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Gadhafi vows `long war` after US, allies strike

The US and European forces on Sunday unleashed over 100 Tomahawk cruise missiles on Libyan military targets in Tripoli and along the Mediterranean coast as their war planes pounded forces of Muammar Gaddafi who vowed to retaliate against western "aggression" and the "war on Islam".

Tripoli/Cairo: The US and European forces
on Sunday unleashed over 100 Tomahawk cruise missiles on Libyan
military targets in Tripoli and along the Mediterranean coast
as their war planes pounded forces of Muammar Gaddafi who
vowed to retaliate against western "aggression" and the "war
on Islam".

At least 112 Tomahawk missiles were fired from
American and British ships and submarines in Operation Odyssey
Dawn (OOD), targeting some 20 Libyan air and missile defence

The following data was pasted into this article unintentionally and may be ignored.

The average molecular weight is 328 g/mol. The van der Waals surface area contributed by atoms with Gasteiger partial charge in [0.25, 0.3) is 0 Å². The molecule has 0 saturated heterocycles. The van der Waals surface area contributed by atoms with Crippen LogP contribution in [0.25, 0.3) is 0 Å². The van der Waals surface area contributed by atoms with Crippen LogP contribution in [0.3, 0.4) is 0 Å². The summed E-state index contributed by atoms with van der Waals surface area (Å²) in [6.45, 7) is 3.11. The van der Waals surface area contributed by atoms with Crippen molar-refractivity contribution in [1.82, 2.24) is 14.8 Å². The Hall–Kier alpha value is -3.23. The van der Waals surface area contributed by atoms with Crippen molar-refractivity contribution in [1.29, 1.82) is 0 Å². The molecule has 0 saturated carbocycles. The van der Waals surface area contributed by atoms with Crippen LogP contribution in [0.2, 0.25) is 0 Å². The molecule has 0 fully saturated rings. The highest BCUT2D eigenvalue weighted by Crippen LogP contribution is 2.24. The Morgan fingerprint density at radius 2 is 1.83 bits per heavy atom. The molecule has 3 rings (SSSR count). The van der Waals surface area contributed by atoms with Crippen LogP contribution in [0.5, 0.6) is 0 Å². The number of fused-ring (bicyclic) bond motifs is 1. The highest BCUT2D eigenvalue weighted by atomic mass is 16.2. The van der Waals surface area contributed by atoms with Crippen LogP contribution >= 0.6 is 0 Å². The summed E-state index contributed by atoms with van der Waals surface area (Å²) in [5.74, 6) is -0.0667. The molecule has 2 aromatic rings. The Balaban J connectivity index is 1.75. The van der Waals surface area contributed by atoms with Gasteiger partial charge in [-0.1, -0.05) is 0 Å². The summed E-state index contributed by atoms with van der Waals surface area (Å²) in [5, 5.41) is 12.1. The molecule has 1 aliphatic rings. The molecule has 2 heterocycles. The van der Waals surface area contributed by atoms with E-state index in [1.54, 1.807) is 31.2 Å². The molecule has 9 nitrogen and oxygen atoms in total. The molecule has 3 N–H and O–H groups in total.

targets in Tripoli and western city of Misurata, US Navy Vice
Admiral William Gortney said at a Pentagon briefing in
India and Russia came out against the strikes. India
said it regrets the air strikes that are taking place and
wanted measures to be taken to mitigate and not exacerbate the
already difficult situation for the Libyan people.

Moscow pushed for an end to "indiscriminate use of
force" by the US-led forces and said the intervention in Libya
has been "adopted (by the UNSC) in haste".

French jets fired the first shots in OOD, the biggest
international military intervention in the Arab world since
the 2003 invasion of Iraq, destroying tanks and armoured
vehicles in eastern Libya, Al-Jazeera reported.

Libyan state television said 48 civilians have been
killed and 150 wounded as a result of this "aggression".
It claimed most of the casualties were children but gave no
details. There was no independent confirmation about the death

BBC quoted UK Finance Minister George Osborne as
saying that such claims should be treated with caution as the
military was striving to avoid civilian casualties.

Heavy firing and explosion were heard in several parts
of the Libyan capital.